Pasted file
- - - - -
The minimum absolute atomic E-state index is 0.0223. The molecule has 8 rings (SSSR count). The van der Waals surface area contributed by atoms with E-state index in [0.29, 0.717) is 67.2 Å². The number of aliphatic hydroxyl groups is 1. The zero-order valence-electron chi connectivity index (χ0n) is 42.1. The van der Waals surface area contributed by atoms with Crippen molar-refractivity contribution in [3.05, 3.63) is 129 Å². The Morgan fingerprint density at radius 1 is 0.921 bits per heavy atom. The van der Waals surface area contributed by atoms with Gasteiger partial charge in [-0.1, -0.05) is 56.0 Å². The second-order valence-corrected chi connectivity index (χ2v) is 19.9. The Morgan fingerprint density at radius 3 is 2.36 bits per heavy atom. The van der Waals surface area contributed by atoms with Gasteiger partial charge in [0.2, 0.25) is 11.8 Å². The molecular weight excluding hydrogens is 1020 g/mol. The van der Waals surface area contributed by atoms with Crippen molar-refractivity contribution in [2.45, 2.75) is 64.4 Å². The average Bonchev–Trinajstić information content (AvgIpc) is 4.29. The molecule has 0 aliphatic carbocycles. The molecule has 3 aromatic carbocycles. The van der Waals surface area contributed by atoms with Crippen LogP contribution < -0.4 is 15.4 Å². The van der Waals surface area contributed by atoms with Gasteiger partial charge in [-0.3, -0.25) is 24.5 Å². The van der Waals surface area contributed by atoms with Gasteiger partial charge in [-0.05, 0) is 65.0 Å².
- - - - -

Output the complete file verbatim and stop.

The minimum absolute atomic E-state index is 0.0223. The molecule has 8 rings (SSSR count). The van der Waals surface area contributed by atoms with E-state index in [0.29, 0.717) is 67.2 Å². The number of aliphatic hydroxyl groups is 1. The zero-order valence-electron chi connectivity index (χ0n) is 42.1. The van der Waals surface area contributed by atoms with Crippen molar-refractivity contribution in [3.05, 3.63) is 129 Å². The Morgan fingerprint density at radius 1 is 0.921 bits per heavy atom. The van der Waals surface area contributed by atoms with Gasteiger partial charge in [-0.1, -0.05) is 56.0 Å². The second-order valence-corrected chi connectivity index (χ2v) is 19.9. The Morgan fingerprint density at radius 3 is 2.36 bits per heavy atom. The van der Waals surface area contributed by atoms with Gasteiger partial charge in [0.2, 0.25) is 11.8 Å². The molecular weight excluding hydrogens is 1020 g/mol. The van der Waals surface area contributed by atoms with Crippen molar-refractivity contribution in [2.45, 2.75) is 64.4 Å². The average Bonchev–Trinajstić information content (AvgIpc) is 4.29. The molecule has 0 aliphatic carbocycles. The molecule has 3 aromatic carbocycles. The van der Waals surface area contributed by atoms with Crippen LogP contribution < -0.4 is 15.4 Å². The van der Waals surface area contributed by atoms with Gasteiger partial charge in [-0.3, -0.25) is 24.5 Å². The van der Waals surface area contributed by atoms with Gasteiger partial charge in [-0.05, 0) is 65.0 Å².